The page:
The Importance of Recognizing Your Employee Caregiver Population
Dana loves her job. She has worked at her company for 15 years, making good career progress and getting “above average” performance appraisals. Unexpectedly, Dana’s dad passes away, leaving her to care for her elderly, bed-ridden mother. She moves her mother into her home and hires a companion to cover her working hours. She personally cares for her mother the rest of the time – the equivalent of a second full-time job.
Jim is an attorney on the fast track to partnership in a prestigious law firm. His frail, elderly father lives four hours away, and Jim makes the drive every weekend. He is tense on Fridays and exhausted on Mondays.
Sherry’s elderly father is safe and well-cared-for in an independent-living facility, but he is lonely and bored. He phones Sherry at her busy job nearly every day, frequently asking her to research topics for him. He leaves grumpy, accusing voicemails when he doesn’t reach her at her desk.
Dana, Jim and Sherry have the dual responsibility of caring for an elderly adult while holding down a full-time job.
According to AARP’s public policy institute, they are among an estimated 23.9 million employed caregivers. Of these, 28 percent help their relative or friend with three or more activities of daily living (such as bathing, dressing or using the toilet), and more than half perform complex medical/nursing tasks (such as wound care or administering multiple medications). Increasingly, employed caregivers are millennials – men and women age 34 and younger.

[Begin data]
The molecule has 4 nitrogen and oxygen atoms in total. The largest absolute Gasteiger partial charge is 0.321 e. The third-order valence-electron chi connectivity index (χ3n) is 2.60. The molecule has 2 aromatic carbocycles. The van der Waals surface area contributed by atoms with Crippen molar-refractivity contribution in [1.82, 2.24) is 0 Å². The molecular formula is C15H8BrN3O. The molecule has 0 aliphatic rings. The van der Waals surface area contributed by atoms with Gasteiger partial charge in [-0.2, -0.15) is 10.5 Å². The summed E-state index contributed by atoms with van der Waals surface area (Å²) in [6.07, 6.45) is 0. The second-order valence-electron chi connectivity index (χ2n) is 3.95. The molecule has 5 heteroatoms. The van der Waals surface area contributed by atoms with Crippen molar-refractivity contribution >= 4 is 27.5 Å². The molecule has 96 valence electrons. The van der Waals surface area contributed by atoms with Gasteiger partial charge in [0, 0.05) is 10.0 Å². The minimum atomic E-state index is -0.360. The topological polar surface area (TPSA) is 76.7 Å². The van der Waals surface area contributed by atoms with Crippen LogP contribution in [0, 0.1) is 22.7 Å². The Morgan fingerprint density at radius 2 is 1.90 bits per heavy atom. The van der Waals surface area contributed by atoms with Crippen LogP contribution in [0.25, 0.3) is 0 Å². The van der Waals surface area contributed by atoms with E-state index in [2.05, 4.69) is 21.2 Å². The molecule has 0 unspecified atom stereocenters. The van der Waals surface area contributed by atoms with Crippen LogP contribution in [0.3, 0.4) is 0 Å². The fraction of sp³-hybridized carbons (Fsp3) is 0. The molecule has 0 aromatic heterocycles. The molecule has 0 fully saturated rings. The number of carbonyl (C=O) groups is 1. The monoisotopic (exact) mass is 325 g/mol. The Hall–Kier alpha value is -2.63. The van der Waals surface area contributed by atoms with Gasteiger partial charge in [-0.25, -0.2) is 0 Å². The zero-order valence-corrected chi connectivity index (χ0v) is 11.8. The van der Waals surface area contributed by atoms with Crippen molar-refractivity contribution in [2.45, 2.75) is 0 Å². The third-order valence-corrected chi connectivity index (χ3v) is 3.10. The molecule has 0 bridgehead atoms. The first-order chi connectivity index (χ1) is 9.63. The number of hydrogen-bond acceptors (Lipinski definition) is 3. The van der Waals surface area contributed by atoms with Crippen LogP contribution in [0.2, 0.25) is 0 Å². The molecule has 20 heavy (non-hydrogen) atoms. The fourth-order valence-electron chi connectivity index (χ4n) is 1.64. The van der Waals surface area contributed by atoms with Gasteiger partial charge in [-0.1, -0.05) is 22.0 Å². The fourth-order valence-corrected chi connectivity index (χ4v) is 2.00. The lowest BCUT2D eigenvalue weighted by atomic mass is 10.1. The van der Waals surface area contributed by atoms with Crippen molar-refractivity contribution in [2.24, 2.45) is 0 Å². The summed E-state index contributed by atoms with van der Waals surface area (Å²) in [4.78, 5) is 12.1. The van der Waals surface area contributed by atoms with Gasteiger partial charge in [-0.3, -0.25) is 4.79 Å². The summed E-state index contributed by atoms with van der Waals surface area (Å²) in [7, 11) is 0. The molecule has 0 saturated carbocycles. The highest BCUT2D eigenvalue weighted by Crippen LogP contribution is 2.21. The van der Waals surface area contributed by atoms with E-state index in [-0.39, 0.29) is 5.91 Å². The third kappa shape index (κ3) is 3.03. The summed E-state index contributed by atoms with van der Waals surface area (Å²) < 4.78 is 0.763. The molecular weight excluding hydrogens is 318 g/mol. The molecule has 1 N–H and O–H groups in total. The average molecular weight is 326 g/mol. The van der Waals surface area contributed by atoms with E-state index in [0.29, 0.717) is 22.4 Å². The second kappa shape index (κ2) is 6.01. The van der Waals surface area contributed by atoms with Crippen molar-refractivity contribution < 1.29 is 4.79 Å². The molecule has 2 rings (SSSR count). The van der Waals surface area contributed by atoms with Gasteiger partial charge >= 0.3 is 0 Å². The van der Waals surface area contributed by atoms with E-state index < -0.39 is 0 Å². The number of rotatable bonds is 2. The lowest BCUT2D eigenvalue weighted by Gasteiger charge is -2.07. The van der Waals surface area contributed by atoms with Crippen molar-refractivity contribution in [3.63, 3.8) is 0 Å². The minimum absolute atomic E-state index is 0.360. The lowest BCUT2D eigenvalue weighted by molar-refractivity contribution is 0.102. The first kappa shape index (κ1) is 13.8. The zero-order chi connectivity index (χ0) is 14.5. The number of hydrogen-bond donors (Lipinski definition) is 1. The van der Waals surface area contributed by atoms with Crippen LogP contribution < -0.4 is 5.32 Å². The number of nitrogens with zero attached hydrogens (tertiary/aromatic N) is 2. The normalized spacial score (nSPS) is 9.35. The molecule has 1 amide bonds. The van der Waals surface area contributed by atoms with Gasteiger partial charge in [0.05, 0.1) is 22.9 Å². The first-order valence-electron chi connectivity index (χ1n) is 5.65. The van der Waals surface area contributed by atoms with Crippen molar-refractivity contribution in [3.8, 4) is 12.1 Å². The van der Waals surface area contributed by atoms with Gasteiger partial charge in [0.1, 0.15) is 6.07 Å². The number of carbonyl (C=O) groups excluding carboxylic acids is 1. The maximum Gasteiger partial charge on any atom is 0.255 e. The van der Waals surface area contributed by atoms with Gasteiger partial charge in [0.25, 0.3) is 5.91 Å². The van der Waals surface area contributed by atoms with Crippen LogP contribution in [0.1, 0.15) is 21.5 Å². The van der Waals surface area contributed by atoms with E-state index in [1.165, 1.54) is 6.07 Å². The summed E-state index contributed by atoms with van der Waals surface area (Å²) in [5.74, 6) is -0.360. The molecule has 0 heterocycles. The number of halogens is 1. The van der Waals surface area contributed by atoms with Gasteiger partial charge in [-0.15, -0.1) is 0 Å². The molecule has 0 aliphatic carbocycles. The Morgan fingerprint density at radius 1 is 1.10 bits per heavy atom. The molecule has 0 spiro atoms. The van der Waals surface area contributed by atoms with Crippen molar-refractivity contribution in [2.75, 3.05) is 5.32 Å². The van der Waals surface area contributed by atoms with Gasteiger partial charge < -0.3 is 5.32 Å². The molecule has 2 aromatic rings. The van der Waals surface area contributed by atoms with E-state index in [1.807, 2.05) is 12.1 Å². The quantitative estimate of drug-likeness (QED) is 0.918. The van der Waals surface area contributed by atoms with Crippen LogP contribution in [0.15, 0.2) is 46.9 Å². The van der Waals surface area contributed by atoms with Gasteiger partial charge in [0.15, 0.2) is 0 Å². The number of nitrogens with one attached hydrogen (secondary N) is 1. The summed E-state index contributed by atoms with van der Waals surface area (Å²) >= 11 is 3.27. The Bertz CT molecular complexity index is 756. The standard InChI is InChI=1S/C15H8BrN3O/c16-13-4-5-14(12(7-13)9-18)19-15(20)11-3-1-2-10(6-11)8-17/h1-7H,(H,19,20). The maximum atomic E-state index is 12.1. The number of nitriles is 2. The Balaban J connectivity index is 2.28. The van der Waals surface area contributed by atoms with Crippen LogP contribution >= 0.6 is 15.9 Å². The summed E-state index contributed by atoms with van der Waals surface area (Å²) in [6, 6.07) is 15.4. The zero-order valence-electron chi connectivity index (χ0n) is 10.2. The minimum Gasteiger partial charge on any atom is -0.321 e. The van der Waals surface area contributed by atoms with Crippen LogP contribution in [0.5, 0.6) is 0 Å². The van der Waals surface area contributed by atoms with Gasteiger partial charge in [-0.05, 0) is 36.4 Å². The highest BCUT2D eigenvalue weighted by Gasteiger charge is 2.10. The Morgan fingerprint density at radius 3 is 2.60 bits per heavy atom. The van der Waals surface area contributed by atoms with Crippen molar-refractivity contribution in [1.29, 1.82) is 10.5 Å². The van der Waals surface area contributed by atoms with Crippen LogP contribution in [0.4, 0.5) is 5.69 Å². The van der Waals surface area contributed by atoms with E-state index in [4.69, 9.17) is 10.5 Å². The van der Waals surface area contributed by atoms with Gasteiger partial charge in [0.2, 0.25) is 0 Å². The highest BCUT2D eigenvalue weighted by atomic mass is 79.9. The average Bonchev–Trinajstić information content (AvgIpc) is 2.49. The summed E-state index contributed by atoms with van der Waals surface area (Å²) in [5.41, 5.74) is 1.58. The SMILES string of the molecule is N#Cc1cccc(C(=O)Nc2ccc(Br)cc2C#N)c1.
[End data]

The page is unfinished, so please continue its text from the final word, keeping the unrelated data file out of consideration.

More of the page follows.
The AARP study reports that the overwhelming majority of employed caregivers experience one or more of the following side effects:
- Coming to work late, leaving early or taking unscheduled time off
- Requesting a leave of absence
- Reducing work hours, accepting a less demanding job or refusing a promotion
- Receiving a reprimand or warning about work performance or attendance
- Giving up employment entirely or taking early retirement
As devastating financially, professionally and/or emotionally as these impacts are for caregiving employees, the cost is similarly high for employers in terms of attendance or presenteeism, supervisory time, reduced productivity, or the loss of experienced employees and the cost of replacing them.
Data is scarce, but the MetLife Caregiving Cost Study: Productivity Losses to U.S. Business estimates a cost to employers of $17.1 billion to $33.6 billion annually attributable to caregiving. These costs are due primarily to absenteeism, shifts from full-time to part-time work, replacing employees, and workday interruptions.
Employers have been slow to recognize the presence of caregivers in their workforces, mainly because employed caregivers are reluctant to disclose their burdens and stress for fear of losing a job or other negative outcomes. To stem the high costs, employers need to determine the prevalence of caregiving among their employees and implement policies that provide flexibility and support. For more information and resources, check out the following websites:
How did Dana, Jim and Sherry manage their employed caregiver roles?
Dana reluctantly left her job, feeling guilty about her inability to give her employer 100 percent. Jim stepped off the fast track until his father passed away, and now he is attempting to repair his career. Sherry compromised by making herself available to her father at a designated time each day while saving lengthier conversations for weekends.
Looking for more information on how to support caregivers? Reach out to your OneDigital consultant or check out the blog post: Do Your Company's Employee Benefits Support Employees as Caregivers?